Use the register-machine language to describe
the iterative factorial machine of exercise 5.1.
There is currently no solution available for this exercise. This textbook adaptation is a community effort. Do consider contributing by providing a solution for this exercise, using a Pull Request in Github.
Let us modify the GCD machine so that we can type in the numbers
whose GCD we want and get the answer printed at our terminal. We will
not discuss how to make a machine that can read and print, but will
assume (as we do when we use prompt and display in
they are available as primitive operations.
The operation read is like the operations we have been using in that it
produces a value that can be stored in a register. But read
does not take inputs from any registers; its value depends on
something that happens outside the parts of the machine we are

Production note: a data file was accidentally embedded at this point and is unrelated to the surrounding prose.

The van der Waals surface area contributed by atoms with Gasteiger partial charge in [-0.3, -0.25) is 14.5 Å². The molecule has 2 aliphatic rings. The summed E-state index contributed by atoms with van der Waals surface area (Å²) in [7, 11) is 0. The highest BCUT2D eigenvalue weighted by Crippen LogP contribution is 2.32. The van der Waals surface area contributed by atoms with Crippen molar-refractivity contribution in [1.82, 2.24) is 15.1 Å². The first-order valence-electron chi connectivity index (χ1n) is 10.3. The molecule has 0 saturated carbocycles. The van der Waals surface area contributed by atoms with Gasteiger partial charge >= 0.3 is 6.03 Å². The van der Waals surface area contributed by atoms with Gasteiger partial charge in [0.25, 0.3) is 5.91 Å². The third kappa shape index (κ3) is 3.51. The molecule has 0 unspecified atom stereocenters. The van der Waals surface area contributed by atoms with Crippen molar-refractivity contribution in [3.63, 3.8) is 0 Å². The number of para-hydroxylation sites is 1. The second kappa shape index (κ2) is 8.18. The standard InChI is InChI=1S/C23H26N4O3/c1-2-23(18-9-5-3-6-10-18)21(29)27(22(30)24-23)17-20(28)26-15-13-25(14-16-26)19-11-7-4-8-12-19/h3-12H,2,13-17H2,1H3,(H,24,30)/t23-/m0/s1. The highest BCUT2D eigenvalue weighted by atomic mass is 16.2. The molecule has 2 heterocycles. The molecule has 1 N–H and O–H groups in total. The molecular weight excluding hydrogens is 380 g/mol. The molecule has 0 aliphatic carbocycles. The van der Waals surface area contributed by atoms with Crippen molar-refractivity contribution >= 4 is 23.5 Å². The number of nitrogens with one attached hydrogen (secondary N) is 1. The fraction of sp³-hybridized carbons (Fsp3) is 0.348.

designing. We will allow our machine's operations to have such
behavior, and thus will draw and notate the use of read just as
we do any other operation that computes a value.
The operation print, on the other hand, differs from the operations we have
been using in a fundamental way: It does not produce an output value
to be stored in a register. Though it has an effect, this effect is
not on a part of the machine we are designing. We will refer to this
kind of operation as an action. We will represent an action in
a data-path diagram just as we represent an operation that computes a
value—as a trapezoid that contains the name of the action.
Arrows point to the action box from any inputs (registers or
constants). We also associate a button with the action. Pushing the
button makes the action happen. To make a controller push an action
button we use a new kind of instruction called perform. Thus,
the action of printing the contents of register a is represented
in a controller sequence by the instruction
Figure 5.4 shows the data paths and controller for
the new GCD machine. Instead of having the machine stop after
printing the answer, we have made it start over, so that it repeatedly
reads a pair of numbers, computes their GCD, and prints the result.
This structure is like the driver loops we used in the interpreters of